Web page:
Onshore wind energy debate in Westminster

Aikengall wind farm in the Lammermuirs,
Aikengall wind farm in the Lammermuirs,

An assurance has been sought from the UK Government that industrial onshore wind will not be promoted over other forms of renewable energy.

During questions to the Secretary of State for Business, Energy and Industrial Strategy, Borders MP John Lamont said: “I very much support renewable energy but many of my constituents in the Scottish Borders feel we have our fair share of onshore wind.

“So can the Minister assure me that nothing in Government policy will promote onshore wind farm development over other forms of renewable energy?”

In response, Minister for Clean Energy, Claire Perry MP responded: “That is exactly the point of technology neutrality,” referring to the UK Government policy that as many forms of renewable energy as possible should be allowed to bid for Government support to avoid supporting one type of energy over another.”

Earlier on during the session, Ms Perry had pointed out that the UK Conservative Government was elected on a manifesto pledge that further subsidies for large scale onshore wind projects were not necessary.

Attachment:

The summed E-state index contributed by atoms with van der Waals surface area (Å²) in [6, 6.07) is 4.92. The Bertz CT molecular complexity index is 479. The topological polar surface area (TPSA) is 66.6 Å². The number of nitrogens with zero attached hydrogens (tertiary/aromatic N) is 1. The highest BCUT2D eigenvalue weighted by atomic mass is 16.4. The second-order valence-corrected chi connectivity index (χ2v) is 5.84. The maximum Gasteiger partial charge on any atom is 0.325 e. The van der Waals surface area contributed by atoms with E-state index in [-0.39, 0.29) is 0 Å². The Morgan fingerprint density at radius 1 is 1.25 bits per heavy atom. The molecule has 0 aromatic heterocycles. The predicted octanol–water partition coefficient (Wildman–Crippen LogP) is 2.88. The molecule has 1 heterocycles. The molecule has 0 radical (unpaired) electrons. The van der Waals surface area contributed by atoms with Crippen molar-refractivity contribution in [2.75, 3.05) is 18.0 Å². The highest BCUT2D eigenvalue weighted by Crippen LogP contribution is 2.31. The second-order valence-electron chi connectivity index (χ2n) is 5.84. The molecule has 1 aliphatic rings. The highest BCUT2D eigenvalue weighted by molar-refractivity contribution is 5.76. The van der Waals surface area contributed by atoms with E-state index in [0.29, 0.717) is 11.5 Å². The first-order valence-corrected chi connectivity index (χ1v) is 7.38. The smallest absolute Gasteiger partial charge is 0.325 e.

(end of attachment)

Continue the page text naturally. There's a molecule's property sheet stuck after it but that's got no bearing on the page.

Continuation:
The exchange comes after a series of controversial large scale wind farm applications in the Scottish Borders, and concerns that a number of wind farm applications have been refused at local authority level only for that decision to be overturned on appeal to the Scottish Government.

The Scottish Government’s position is that: “The Scottish Government is committed to taking full advantage of our twenty five per cent share in Europe’s wave and wind power capacity. We are determined to get rid of harmful emissions from our environment while capitalising on the vast economic opportunities our natural advantage in renewable energy poses.

“Ministers expect new onshore wind developments to continue to contribute to renewables targets in the coming years, but only in the right places where the planning system decides they should be granted consent, and as part of a wide range of other renewable technologies.

“It is not the case that wind farms can be built simply anywhere without regard to wildlife or scenery.”

Scottish Power’s chief executive, Keith Anderson, believes onshore wind energy is best in Scotland, reportedly telling the Daily Mail last weekend that Scotland had the best wind in Northern Europe and there is not enough wind or the scale of suitable land in England to make new projects financially viable.